Successfully reported this slideshow.
We use your LinkedIn profile and activity data to personalize ads and to show you more relevant ads. You can change your ad preferences anytime.

NoSQL Databases: Why, what and when

213,336 views

Published on

NoSQL databases get a lot of press coverage, but there seems to be a lot of confusion surrounding them, as in which situations they work better than a Relational Database, and how to choose one over another. This talk will give an overview of the NoSQL landscape and a classification for the different architectural categories, clarifying the base concepts and the terminology, and will provide a comparison of the features, the strengths and the drawbacks of the most popular projects (CouchDB, MongoDB, Riak, Redis, Membase, Neo4j, Cassandra, HBase, Hypertable).

Published in: Design, Technology

NoSQL Databases: Why, what and when

  1. Lorenzo Alberton @lorenzoalberton NoSQL Databases:Why, what and when NoSQL Databases Demystified PHP UK Conference, 25th February 2011 1
  2. NoSQL: WhyScalability, Concurrency, New trends 2
  3. New Trends 2002 2004 2006 2008 2010 2012 Big data 3
  4. New Trends 2002 2004 2006 2008 2010 2012 Big data Concurrency 3
  5. New Trends 2002 2004 2006 2008 2010 2012 Big data Connectivity Concurrency 3
  6. New Trends 2002 2004 2006 2008 2010 2012 Big data Connectivity Concurrency Diversity 3
  7. New Trends 2002 2004 2006 2008 2010 2012 Big data Connectivity P2P Knowledge Concurrency Diversity 3
  8. New Trends 2002 2004 2006 2008 2010 2012 Big data Connectivity P2P Knowledge Concurrency Diversity Cloud-Grid 3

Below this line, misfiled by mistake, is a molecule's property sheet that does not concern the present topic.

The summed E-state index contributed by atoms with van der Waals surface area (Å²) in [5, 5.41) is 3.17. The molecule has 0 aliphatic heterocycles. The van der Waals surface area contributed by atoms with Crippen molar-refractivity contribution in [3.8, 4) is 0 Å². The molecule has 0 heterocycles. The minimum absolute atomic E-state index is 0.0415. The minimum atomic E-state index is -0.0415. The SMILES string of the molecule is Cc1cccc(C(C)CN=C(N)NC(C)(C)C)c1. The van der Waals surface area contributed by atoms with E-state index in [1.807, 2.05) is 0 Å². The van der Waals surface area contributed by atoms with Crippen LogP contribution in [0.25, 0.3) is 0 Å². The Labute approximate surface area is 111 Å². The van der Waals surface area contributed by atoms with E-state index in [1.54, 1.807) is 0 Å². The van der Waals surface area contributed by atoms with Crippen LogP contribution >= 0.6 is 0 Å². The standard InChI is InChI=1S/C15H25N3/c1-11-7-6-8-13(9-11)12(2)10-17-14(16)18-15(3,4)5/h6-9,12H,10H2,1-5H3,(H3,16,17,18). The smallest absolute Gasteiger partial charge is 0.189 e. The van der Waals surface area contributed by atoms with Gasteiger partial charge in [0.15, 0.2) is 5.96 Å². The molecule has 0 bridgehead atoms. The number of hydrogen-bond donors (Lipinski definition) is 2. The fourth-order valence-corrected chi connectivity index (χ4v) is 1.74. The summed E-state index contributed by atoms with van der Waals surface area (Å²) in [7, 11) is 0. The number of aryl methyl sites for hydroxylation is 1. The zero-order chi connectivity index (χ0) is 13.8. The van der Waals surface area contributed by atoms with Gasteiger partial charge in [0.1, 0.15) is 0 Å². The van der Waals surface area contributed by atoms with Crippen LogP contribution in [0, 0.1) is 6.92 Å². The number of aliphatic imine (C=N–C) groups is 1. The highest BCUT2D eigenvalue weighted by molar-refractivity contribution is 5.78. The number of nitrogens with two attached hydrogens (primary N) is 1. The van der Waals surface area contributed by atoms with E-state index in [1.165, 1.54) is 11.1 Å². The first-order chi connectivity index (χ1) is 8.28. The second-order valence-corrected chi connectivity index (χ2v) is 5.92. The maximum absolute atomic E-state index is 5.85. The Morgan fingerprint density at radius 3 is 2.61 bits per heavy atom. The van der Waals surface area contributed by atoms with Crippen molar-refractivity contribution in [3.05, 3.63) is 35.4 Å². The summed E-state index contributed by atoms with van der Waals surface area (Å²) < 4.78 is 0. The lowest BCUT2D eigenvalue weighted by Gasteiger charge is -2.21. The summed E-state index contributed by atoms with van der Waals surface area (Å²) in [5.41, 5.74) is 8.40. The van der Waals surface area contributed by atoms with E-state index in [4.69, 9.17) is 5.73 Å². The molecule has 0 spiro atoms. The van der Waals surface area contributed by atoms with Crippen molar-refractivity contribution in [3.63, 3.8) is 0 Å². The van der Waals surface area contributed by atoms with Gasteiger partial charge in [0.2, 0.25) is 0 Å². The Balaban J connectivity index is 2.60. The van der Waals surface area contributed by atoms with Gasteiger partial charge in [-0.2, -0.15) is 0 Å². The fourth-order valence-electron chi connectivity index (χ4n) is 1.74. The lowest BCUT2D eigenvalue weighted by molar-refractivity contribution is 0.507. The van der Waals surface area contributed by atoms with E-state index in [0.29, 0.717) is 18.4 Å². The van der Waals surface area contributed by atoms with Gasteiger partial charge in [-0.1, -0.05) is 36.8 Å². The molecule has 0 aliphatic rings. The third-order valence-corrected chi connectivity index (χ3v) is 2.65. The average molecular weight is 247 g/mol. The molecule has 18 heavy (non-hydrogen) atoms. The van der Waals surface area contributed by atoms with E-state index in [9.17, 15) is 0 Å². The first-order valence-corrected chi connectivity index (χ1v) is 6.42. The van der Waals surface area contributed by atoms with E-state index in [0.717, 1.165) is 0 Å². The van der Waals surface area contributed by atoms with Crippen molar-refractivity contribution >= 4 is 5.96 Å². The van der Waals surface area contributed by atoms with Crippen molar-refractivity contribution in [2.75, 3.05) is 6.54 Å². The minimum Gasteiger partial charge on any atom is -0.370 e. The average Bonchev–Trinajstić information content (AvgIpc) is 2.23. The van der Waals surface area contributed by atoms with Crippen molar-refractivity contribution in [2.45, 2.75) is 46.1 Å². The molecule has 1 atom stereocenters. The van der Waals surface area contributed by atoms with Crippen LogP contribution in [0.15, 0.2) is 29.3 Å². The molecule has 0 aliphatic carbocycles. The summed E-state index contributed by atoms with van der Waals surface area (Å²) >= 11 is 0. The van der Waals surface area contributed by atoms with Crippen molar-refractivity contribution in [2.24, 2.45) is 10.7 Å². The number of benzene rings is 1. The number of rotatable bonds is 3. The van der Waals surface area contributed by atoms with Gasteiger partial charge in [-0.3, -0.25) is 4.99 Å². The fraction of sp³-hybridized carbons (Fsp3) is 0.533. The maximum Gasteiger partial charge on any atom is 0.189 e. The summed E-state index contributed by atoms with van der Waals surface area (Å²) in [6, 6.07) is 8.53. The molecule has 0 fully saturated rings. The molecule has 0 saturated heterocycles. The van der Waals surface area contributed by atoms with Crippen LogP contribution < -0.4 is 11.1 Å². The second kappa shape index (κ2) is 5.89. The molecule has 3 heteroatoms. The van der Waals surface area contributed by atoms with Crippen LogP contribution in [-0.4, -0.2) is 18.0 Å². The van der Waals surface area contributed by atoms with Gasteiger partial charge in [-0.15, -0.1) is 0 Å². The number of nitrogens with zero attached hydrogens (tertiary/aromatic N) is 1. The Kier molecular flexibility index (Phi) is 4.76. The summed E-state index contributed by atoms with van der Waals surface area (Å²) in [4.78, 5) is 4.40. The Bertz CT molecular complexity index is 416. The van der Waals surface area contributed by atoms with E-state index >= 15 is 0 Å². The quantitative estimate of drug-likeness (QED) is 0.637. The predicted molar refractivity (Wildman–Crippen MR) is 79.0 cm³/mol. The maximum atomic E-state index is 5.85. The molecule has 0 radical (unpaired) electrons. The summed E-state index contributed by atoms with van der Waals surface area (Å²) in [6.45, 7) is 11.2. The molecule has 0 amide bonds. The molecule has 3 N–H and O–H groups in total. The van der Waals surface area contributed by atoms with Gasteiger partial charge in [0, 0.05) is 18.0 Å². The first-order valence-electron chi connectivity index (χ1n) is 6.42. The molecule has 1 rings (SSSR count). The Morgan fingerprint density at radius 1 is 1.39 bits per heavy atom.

9. What’s the problem with RDBMS’s? http://www.codefutures.com/database-sharding 4
  10. What’s the problem with RDBMS’s? Caching Master/Slave Master/Master Cluster Table Partitioning Federated Tables Sharding http://www.codefutures.com/database-sharding Distributed DBs 4
  11. What’s the problem with RDBMS’s? 5
  12. What’s the problem with RDBMS’s?http://www.flickr.com/photos/dimi3/3096166092 5
  13. Quick Comparison Overview from 10,000 feet (random impressions from the interwebs) 6
  14. Quick Comparison Overview from 10,000 feet (random impressions from the interwebs) http://www.flickr.com/photos/42433826@N00/4914337851 6
  15. MongoDB is web-scale ...but /dev/null is even better! 7
  16. Cassandra is teh schnitz ..Love,v/null .but /de is even better 8
  17. CouchDB: Relax! .buve/a LO n ? t de ulfree space ..Love,v/T of!l !? You harenaieth?r Right? l, r x te? isyevay b g t an we 9
  18. No, seriously...*(*) Not another “Mine is bigger” comparison, please 10
  19. A little theory Fundamental Principles of (Distributed) Databases http://www.timbarcz.com/blog/PassionInProgrammers.aspx 11
  20. ACIDATOMICITY: All or nothingCONSISTENCY: Any transaction will take the db from oneconsistent state to another, with no broken constraints(referential integrity)ISOLATION: Other operations cannot access data that hasbeen modified during a transaction that has not yet completedDURABILITY: Ability to recover the committed transactionupdates against any kind of system failure (transaction log) 12
  21. Isolation Levels, Locking & MVCCIsolation nounProperty that defines how/when the changes made by one operationbecome visible to other concurrent operations 13
  22. Isolation Levels, Locking & MVCCIsolation nounProperty that defines how/when the changes made by one operationbecome visible to other concurrent operations SERIALIZABLE All transactions occur in a completely isolated fashion, as if they were executed serially 13
  23. Isolation Levels, Locking & MVCCIsolation nounProperty that defines how/when the changes made by one operationbecome visible to other concurrent operations SERIALIZABLE REPEATABLE READ All transactions occur in a Multiple SELECT statements completely isolated fashion, as issued in the same transaction if they were executed serially will always yield the same result 13